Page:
Message from John Carter

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Saturday, May 12, 2012

It's Tough Being a Hero

Some people inspire a certain loyalty in their fans.  Their desire to exceed your expectations is so evident in everything they do, that they galvanize you, rivet you, to your seat as they strive to do things that you can only dream about.  Rarely do people come along that never fail you, or themselves, in that regard.

Cael Sanderson comes immediately to mind, of course.  He never lost a match in all four years of college wrestling.  But that sort of outcome is so rare.  Far more interesting is the hero who sets your expectations high, only to fail at the worst of times.

In some respects, that is David Taylor, the tanned, thin, impossibly talented college wrestler from Penn State.

David just finished his sophomore season without losing a single match.  He was awarded every medal and trophy that the NCAA could think up at the end of the NCAA Championships in St. Louis.  We hung around after the matches ended to watch him have his arms stuffed with trophy after trophy.  It was a great moment for him, a watershed moment, that stood in such remarkable contrast to a year previous when he'd finished his unbeaten freshman season by being pinned--PINNED!!--by Bubba Jenkins from Arizona State.

I had jumped out of my chair in shock when that happened and my wrestling friends never tire of reminding me of how dejected I was after leaving the finals of the 2011 NCAA Championships.  The only thing that could rally my spirits was a good old fashion wrestle off - which we had in my room.

David's 2012 was going great.  He was a National Champion.  He was a Hodge Trophy Winner (like the Heisman).  So, he decided to go to Iowa City to try and make the USA Wrestling team that is bound for London this summer.

David arrived and found that he was going to have to wrestle a very strong group of individuals.  In particular, he would find himself matched with Andrew Howe, the 2010 NCAA Champion who had been off on a redshirt year, preparing for the Olympics.  Another person he'd potentially have to face was Jordon Burroughs, the reigning world champion and one of the few US wrestlers to win a gold medal in freestyle wrestling in the last few years.  Yet, another person whom David would have to walk over was Kyle Dake, the blond Cornell wrestler who has won three NCAA Championships in three years, and is David's best friend.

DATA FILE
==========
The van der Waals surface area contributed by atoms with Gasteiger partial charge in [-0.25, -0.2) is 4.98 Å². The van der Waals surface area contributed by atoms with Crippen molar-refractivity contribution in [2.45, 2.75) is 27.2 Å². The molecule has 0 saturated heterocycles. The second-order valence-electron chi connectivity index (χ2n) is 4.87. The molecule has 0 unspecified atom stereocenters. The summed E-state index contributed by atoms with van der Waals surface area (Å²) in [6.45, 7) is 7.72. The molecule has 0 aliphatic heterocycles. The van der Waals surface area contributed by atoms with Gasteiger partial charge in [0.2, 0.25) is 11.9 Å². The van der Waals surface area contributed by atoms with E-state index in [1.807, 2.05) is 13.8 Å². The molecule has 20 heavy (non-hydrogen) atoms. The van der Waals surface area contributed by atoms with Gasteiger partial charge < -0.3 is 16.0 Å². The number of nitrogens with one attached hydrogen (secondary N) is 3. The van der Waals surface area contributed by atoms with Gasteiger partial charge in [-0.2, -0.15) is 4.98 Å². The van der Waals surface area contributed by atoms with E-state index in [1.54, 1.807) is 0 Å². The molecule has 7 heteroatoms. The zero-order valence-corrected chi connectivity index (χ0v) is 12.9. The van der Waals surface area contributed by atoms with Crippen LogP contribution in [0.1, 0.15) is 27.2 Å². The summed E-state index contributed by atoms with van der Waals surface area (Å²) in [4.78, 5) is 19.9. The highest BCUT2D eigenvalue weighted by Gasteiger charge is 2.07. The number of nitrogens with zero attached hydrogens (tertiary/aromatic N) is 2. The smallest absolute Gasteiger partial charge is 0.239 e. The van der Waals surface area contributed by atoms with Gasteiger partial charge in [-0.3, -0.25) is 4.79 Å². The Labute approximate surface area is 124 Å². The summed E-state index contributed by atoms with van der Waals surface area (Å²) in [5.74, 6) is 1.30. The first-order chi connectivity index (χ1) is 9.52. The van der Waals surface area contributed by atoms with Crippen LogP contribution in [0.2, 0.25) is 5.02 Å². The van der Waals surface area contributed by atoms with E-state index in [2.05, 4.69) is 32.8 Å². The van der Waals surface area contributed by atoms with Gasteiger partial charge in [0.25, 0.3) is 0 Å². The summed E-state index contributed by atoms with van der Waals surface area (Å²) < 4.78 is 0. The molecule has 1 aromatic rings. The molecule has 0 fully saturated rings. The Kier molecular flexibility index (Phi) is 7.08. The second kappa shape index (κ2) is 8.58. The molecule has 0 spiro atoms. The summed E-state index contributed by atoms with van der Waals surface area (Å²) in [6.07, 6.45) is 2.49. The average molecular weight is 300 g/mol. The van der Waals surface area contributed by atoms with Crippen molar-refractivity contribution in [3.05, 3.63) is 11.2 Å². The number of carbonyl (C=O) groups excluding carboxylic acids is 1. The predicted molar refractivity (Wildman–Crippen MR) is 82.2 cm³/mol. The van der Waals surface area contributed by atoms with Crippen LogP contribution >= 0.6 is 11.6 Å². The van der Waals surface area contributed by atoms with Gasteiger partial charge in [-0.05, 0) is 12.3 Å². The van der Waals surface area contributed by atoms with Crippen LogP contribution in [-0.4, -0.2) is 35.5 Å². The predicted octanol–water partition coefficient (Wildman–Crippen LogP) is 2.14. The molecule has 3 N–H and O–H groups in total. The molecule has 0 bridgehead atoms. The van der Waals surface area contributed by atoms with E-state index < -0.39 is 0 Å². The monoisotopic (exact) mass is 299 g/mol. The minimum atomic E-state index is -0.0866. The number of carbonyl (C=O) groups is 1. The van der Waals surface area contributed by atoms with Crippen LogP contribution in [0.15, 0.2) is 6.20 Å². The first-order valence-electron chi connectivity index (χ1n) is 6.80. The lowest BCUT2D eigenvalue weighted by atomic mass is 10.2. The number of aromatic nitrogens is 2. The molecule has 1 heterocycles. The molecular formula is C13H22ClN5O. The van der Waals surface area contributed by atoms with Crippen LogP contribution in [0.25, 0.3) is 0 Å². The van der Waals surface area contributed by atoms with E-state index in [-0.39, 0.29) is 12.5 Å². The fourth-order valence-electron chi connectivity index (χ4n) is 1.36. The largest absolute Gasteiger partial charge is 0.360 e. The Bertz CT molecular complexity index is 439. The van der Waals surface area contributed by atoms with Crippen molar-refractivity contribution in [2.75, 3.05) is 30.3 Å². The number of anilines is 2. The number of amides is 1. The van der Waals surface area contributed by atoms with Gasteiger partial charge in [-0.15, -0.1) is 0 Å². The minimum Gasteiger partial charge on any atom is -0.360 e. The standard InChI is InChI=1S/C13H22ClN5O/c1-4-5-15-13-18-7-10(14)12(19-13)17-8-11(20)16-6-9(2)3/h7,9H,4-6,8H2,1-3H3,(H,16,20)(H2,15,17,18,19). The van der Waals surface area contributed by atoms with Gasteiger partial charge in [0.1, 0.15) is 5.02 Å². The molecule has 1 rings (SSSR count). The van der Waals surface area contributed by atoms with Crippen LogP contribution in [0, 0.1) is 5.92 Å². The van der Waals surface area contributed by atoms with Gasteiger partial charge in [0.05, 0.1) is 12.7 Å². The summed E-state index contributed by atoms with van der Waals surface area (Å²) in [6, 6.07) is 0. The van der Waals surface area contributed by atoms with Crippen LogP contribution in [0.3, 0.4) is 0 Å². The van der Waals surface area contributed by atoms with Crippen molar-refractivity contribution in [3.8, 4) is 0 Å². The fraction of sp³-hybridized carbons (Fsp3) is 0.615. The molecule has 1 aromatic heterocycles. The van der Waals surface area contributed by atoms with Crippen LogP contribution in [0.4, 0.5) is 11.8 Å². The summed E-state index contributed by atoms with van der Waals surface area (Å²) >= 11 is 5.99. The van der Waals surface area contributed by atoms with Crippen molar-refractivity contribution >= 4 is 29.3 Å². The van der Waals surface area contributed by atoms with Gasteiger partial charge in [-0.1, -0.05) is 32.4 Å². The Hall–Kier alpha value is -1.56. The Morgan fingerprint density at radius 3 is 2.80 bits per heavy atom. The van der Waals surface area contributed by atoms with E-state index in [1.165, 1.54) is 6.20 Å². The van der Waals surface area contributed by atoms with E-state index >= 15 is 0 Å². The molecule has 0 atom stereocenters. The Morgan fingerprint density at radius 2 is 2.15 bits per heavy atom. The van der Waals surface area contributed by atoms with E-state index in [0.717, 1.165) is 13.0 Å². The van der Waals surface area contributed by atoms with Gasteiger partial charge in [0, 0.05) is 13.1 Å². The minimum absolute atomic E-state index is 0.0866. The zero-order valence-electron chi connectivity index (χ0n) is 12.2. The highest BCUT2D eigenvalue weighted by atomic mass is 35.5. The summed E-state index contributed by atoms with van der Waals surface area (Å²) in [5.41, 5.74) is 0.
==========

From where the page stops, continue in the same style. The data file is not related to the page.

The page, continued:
David did well out of the gate, defeating a guy named Moza Fey, an experienced and much older freestyle wrestler.  Below you can see David taking on Moza (David is in the dark singlet).  He won, and advanced in the bracket.

Next, unfortunately, David had to wrestle Andrew Howe.  This match was significant for David for several reasons.  Howe is the same weight as David and will be competing next year at 165 (we now know for the University of Oklahoma).  This means that Andrew will be one of the people David will have to defeat if he hopes to get another NCAA championship. 

The match did not go well.  David was shut out in each of the periods.  If you are unfamiliar with freestyle wrestling, each period stands alone.  You win, or you lose.  David lost period one and period two.  So there was no period three.  He lost.  And he was unable to score on Andrew.  A bad sign.  The trouble?  Howe had spent the past year doing nothing but practicing freestyle wrestling (as opposed to college's folkstyle) but also, Howe was stronger.  Just a bigger, more physical guy.  Below you can see David struggling with Andrew.  Things look okay in the picture, but they didn't end well.

So, David was sent to the wrestle-backs.  His best friend, Kyle, also suffered a loss.  His was to Travis Paulson, a hot guy who has been out of college for years and has (along with his twin brother) been training for the Olympics for years.  Travis beat Kyle in a hotly contested three-period match.  Below, you can see the blond Kyle Dake in a dangerous position.

This loss set up a match between the best friends.  Wrestling fans had been hoping to see a match between these two guys for years.  Everyone knows they are close friends, and that they haven't wrestled against each other in years.  So, would Dake take the victory?  He's was a three-time NCAA Champion, incredibly limber and tough to score on.  Or would our hero, David Taylor take it?  The one-time NCAA Champion, forced to fight it out in front of 16,000 fans with his best friend--a best friend who will most-likely be one of the guys David will have to wrestle in order to get another NCAA Championship.

Below is a Youtube clip of the second period.  In the first period, Dake gets in his under-hooks and turns David's back to the mat.  In the clip below, you can see why Kyle Dake is so difficult to beat.  Even when David gets him in a seemingly bad position, he is still dangerous.

So, David was pinned again, before a huge crowd.  Before his father.  His best friend's father.  And the next year looks tough.  Our hero will have to find a way to defeat Andrew Howe, and Kyle Dake, if he hopes to get another NCAA.  Will he succeed and over-come his opponents?  Or will it all end as it ended in 2011 and this spring at the Olympic Trials--with David Taylor, pinned and humiliated?

Either way, I'll be watching.

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